I recently attended the “Yoga Arava,” a beautiful Yoga event hosted by various small communities deep in the Israel desert. I guess I had been looking for something “out of the box” and new which drew me to a workshop with a new teacher and a very different style of Yoga than my familiar Iyengar asana practice.
I was a complete novice which was a beautiful feeling. For once, I wasn’t taking notes, or trying to remember a new instruction. I just allowed myself to experience this practice without expectation and without mind, like I did when I first found Yoga. Somehow in the process of becoming a teacher and therapist, my mind became an important part of my practice as I was learning and retaining new information.
As I progress in my practice and look for classes for advanced practitioners, what I find is a tendency for these classes to be more detail oriented, so much so that my mind is overwhelmed at times with instructions. Along with these instructions, there is a sense of rigidity that is created in the muscles, joints and in the brain as I continue to try harder. This, coupled with strict and harsh teachers, has made me question my reason for practicing altogether.
Don’t get me wrong. I love Yoga. Yoga is my life and my path. But I wonder how much asana, and the intense alignment principles have to do with this?
My question is this. When is it enough? Are we always striving to achieve the next more subtle instruction, conquer the next pose, or hold inversions for another minute?
The truth is, I am a Type A personality. I am very disciplined and rigid and have discovered how much I like a sense of control in my day to day life. (Yes, I am also aware that this is a reaction to a fragile inner world, thanks to Yoga). I just wonder if a Yoga asana practice that pushes for more discipline and control is the right style to balance me out. Perhaps it is ideal for someone who needs more discipline and focus, but is it possible that to find more moderation, I may need a practice that allows for more opening, softening, exploration, acceptance and breath?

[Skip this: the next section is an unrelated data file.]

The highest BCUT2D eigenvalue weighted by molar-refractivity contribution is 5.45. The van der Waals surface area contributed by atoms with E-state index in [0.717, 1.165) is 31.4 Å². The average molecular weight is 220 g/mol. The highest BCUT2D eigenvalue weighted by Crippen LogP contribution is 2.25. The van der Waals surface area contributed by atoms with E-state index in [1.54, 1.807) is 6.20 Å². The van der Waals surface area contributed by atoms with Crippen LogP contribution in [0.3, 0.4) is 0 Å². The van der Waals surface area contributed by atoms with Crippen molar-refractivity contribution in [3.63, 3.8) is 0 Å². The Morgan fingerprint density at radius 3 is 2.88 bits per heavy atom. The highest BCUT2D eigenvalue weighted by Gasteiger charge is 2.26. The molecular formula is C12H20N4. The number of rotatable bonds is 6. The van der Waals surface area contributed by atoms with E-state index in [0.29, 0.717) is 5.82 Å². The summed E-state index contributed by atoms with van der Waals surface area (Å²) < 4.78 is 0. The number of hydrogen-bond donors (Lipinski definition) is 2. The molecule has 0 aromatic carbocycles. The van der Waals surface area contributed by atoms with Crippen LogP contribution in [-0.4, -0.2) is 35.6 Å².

In time, with practice, I have come back to embrace all the things that drew me to Purna Yoga and the teachings of my teacher Aadil Palkhivala, who infuses the Heart Center into alignment based asana as the main focus. It is a deep, experiential practice that de-emphasizes performance and rigidity and embraces a sense of ‘coming home’ each time your feet meet the mat.
At the Yoga Arava, I spoke with the teacher about the concept of how Linear Yoga has become. It is true that the body moves in diagonals and spirals and that everything in nature does the same. So why do we find ourselves holding poses in right angles for an extended period of time? Is this natural to the human body? Do some styles of Yoga create more tension and wearing down of the joints because of this? Is there another way?
I am only asking questions here and not proposing any answers. I guess the teacher is becoming the student again. I think the day we think we have all the answers is the day we are no longer practicing Yoga.
So my practice today is to keep my mind open, to explore and honor this gift that I have been fortunate to receive and to approach my mat with beginner’s mind each and every day.
I hope you join me on this journey. I look forward to seeing you when I am back in the US in January and August this year.